22 Novembre – Thesis defense - Phuong Nguyen

09 h30 Seminar room - Ha Noi Viet Nam

Planet formation seen with ALMA: Gas and dust properties around protoplanetary disks around young low-mass stars.

This thesis presents the analysis of the gas and dust properties of the protoplanetary disk surrounding the young low-mass (∼ 1.2 M⊙) triple star GG Tau A. Studying such young multiple stars is mandatory to understand how planets can form and survive in such systems shaped by gravitational disturbances. Gravitational interactions linked to the stellar multiplicity create a large cavity around the stars, the matter (gas and dust) being either orbiting around the stars (inner disks) or beyond the cavity (outer disk). In between, the matter is streaming from the outer disk onto the inner disks to feed up the central stars (and possible planets).
This work makes use of millimeter/sub-millimeter observations of rotational lines of CO (12CO, 13CO and C18O) together with dust continuum maps. While the 12CO emission gives information on the molecular layer close to the disk atmosphere, its less abundant isotopologues (13CO and C18O) bring information much deeper in the molecular layer. The dust mm emission samples the dust disk around the mid-plane.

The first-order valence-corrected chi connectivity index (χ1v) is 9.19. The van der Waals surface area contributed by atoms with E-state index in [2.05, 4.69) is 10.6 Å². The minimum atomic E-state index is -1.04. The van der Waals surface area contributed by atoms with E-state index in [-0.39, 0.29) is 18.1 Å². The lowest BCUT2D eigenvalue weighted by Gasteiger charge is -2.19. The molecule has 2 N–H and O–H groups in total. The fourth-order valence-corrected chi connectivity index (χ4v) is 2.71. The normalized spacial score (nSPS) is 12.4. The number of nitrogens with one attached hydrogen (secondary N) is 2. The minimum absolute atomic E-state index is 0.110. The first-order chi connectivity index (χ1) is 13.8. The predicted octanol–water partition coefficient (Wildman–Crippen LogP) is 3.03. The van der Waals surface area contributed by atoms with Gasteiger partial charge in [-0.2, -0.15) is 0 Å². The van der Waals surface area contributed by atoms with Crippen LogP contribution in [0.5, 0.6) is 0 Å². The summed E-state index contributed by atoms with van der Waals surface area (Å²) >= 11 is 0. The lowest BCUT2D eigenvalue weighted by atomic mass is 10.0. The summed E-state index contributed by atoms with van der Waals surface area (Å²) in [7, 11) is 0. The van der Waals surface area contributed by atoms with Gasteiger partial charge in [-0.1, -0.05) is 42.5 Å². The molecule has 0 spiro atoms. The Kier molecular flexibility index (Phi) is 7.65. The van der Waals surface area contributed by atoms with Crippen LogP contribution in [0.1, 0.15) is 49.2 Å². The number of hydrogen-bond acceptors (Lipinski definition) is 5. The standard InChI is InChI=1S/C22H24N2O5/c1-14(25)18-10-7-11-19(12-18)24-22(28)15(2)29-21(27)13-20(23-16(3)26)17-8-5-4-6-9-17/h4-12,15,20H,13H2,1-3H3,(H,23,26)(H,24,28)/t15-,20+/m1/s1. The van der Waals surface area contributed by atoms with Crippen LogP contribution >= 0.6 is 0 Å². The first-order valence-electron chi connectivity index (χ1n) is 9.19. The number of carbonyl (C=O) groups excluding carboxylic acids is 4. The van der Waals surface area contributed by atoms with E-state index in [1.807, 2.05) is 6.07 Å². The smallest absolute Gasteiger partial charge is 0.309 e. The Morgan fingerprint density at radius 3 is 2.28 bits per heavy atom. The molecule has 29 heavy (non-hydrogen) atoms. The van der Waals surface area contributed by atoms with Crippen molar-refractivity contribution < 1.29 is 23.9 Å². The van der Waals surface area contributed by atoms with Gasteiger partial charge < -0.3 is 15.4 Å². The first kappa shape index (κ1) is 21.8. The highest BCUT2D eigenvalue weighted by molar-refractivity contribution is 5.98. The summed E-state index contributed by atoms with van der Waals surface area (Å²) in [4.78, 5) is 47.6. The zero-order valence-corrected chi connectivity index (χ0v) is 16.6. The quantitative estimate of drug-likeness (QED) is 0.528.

After introducing the subject, I present the analysis of the morphology of the dust and gas disk. The disk kinematics is derived from the CO analysis. I also present a radiative transfer model of the ring in CO. The subtraction of this model from the original data reveals the weak emission of the molecular gas lying inside the cavity. Thus, I am able to evaluate the properties of the gas inside the cavity, such as the gas dynamics and excitation conditions and the amount of mass in the cavity. The outer disk is in Keplerian rotation until the inner edge of the dense ring at ∼ 160 au. The disk is relatively cold with a CO gas temperature of 25 K and a dust temperature of ∼14 K at 200 au from the central stars. Both CO gas and dust temperatures drop very fast (∝ r−1). The gas dynamics inside the cavity is dominated by Keplerian rotation motion. The contribution of infall motion is evaluated at ∼ 10 − 15% of the Keplerian velocity. The gas temperature inside the cav- ity is of the order of 40 − 80 K. The CO column density and H2 density along the “streamers”, which are close to the binary components (around 0.3′′ − 0.5′′) are of the order of a few 1017 cm−2 and 107 cm−3, respectively. The total mass of gas inside the cavity is ∼ 1.6 × 10−4 M⊙ and the accretion rate is estimated at the level of 6.4 × 10−8 M⊙ yr−1. These new results provide the first quantitative global picture of the physical properties of a protoplanetary disk orbiting around a young low-mass multiple star able to create planets.
I also discuss some chemical properties of the GG Tau A disk. I report the first detection of H2S in a protoplanetary disk, and the detections of DCO+, HCO+ and H13CO+ in the disk of GG Tau A. Our analysis of the observations and its chemical modeling suggest that our understanding of the S chemistry is still incomplete. In GG Tau A, the detection of H2S has been likely possible because the disk is more massive (a factor ∼ 3 − 5) than other disks where H2S was searched. Such a large disk mass makes the system suitable to detect rare molecules and to study cold- chemistry in protoplanetary disks.

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